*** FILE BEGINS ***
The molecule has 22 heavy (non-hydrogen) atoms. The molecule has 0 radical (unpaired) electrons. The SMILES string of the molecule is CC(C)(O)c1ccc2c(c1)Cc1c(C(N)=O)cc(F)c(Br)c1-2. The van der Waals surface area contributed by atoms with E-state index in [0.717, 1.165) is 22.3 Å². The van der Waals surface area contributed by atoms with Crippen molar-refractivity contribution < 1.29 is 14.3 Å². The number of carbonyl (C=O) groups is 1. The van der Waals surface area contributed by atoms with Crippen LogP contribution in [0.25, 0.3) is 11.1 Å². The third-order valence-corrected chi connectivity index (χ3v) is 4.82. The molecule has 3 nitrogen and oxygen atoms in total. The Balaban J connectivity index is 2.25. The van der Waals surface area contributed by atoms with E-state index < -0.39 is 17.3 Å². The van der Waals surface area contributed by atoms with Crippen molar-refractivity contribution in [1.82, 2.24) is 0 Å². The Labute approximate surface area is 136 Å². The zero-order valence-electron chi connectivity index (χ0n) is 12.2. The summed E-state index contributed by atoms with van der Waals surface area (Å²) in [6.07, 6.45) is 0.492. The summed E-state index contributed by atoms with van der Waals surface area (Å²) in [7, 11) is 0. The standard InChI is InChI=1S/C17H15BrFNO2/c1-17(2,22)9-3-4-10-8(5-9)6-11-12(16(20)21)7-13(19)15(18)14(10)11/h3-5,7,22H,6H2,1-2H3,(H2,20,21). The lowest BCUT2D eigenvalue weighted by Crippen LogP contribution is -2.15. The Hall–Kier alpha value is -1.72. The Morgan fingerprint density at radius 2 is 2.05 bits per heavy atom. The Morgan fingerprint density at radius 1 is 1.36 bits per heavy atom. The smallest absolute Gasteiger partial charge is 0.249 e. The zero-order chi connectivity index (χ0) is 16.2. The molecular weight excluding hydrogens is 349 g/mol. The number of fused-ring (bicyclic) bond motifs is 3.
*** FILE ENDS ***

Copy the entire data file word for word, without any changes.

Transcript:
The molecule has 22 heavy (non-hydrogen) atoms. The molecule has 0 radical (unpaired) electrons. The SMILES string of the molecule is CC(C)(O)c1ccc2c(c1)Cc1c(C(N)=O)cc(F)c(Br)c1-2. The van der Waals surface area contributed by atoms with E-state index in [0.717, 1.165) is 22.3 Å². The van der Waals surface area contributed by atoms with Crippen molar-refractivity contribution < 1.29 is 14.3 Å². The number of carbonyl (C=O) groups is 1. The van der Waals surface area contributed by atoms with Crippen LogP contribution in [0.25, 0.3) is 11.1 Å². The third-order valence-corrected chi connectivity index (χ3v) is 4.82. The molecule has 3 nitrogen and oxygen atoms in total. The Balaban J connectivity index is 2.25. The van der Waals surface area contributed by atoms with E-state index < -0.39 is 17.3 Å². The van der Waals surface area contributed by atoms with Crippen molar-refractivity contribution in [1.82, 2.24) is 0 Å². The Labute approximate surface area is 136 Å². The zero-order valence-electron chi connectivity index (χ0n) is 12.2. The summed E-state index contributed by atoms with van der Waals surface area (Å²) in [6.07, 6.45) is 0.492. The summed E-state index contributed by atoms with van der Waals surface area (Å²) in [7, 11) is 0. The standard InChI is InChI=1S/C17H15BrFNO2/c1-17(2,22)9-3-4-10-8(5-9)6-11-12(16(20)21)7-13(19)15(18)14(10)11/h3-5,7,22H,6H2,1-2H3,(H2,20,21). The lowest BCUT2D eigenvalue weighted by Crippen LogP contribution is -2.15. The Hall–Kier alpha value is -1.72. The Morgan fingerprint density at radius 2 is 2.05 bits per heavy atom. The Morgan fingerprint density at radius 1 is 1.36 bits per heavy atom. The smallest absolute Gasteiger partial charge is 0.249 e. The zero-order chi connectivity index (χ0) is 16.2. The molecular weight excluding hydrogens is 349 g/mol. The number of fused-ring (bicyclic) bond motifs is 3.